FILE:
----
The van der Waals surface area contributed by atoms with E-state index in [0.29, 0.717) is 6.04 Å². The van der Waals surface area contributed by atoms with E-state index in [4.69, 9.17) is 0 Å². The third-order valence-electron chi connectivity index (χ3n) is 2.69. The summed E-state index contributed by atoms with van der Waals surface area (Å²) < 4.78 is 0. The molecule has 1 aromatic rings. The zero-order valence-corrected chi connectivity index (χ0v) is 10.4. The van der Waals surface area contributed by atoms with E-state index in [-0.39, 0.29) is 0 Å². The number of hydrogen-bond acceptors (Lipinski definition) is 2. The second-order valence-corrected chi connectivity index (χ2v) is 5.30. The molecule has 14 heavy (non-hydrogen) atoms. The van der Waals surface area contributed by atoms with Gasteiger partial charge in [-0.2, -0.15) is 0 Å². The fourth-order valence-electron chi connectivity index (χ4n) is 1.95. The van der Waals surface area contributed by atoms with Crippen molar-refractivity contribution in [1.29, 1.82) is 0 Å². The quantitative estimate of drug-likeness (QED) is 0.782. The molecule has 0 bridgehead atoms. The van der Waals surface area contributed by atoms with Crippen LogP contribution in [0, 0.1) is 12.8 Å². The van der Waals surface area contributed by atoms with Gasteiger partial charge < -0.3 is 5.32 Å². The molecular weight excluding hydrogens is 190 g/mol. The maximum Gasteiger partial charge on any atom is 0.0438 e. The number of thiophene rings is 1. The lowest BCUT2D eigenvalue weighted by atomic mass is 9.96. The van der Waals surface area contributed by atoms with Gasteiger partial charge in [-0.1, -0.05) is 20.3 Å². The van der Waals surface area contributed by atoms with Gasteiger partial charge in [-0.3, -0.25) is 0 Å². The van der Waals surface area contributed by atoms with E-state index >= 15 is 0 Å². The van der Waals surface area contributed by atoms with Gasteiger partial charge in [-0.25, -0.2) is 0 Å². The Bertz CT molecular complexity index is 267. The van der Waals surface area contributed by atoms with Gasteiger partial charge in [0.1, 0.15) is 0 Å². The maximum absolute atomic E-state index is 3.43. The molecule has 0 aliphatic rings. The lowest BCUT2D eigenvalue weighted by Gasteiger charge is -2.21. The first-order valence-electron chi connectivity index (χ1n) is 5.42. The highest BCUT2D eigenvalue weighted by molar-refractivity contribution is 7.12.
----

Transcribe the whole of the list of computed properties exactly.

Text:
The van der Waals surface area contributed by atoms with E-state index in [0.29, 0.717) is 6.04 Å². The van der Waals surface area contributed by atoms with E-state index in [4.69, 9.17) is 0 Å². The third-order valence-electron chi connectivity index (χ3n) is 2.69. The summed E-state index contributed by atoms with van der Waals surface area (Å²) < 4.78 is 0. The molecule has 1 aromatic rings. The zero-order valence-corrected chi connectivity index (χ0v) is 10.4. The van der Waals surface area contributed by atoms with E-state index in [-0.39, 0.29) is 0 Å². The number of hydrogen-bond acceptors (Lipinski definition) is 2. The second-order valence-corrected chi connectivity index (χ2v) is 5.30. The molecule has 14 heavy (non-hydrogen) atoms. The van der Waals surface area contributed by atoms with Gasteiger partial charge in [-0.2, -0.15) is 0 Å². The fourth-order valence-electron chi connectivity index (χ4n) is 1.95. The van der Waals surface area contributed by atoms with Crippen molar-refractivity contribution in [1.29, 1.82) is 0 Å². The quantitative estimate of drug-likeness (QED) is 0.782. The molecule has 0 bridgehead atoms. The van der Waals surface area contributed by atoms with Crippen LogP contribution in [0, 0.1) is 12.8 Å². The van der Waals surface area contributed by atoms with Gasteiger partial charge < -0.3 is 5.32 Å². The molecular weight excluding hydrogens is 190 g/mol. The maximum Gasteiger partial charge on any atom is 0.0438 e. The number of thiophene rings is 1. The lowest BCUT2D eigenvalue weighted by atomic mass is 9.96. The van der Waals surface area contributed by atoms with Gasteiger partial charge in [-0.1, -0.05) is 20.3 Å². The van der Waals surface area contributed by atoms with Gasteiger partial charge in [-0.3, -0.25) is 0 Å². The van der Waals surface area contributed by atoms with E-state index >= 15 is 0 Å². The van der Waals surface area contributed by atoms with Gasteiger partial charge in [-0.25, -0.2) is 0 Å². The Bertz CT molecular complexity index is 267. The van der Waals surface area contributed by atoms with Gasteiger partial charge in [0.1, 0.15) is 0 Å². The maximum absolute atomic E-state index is 3.43. The molecule has 0 aliphatic rings. The lowest BCUT2D eigenvalue weighted by Gasteiger charge is -2.21. The first-order valence-electron chi connectivity index (χ1n) is 5.42. The highest BCUT2D eigenvalue weighted by molar-refractivity contribution is 7.12.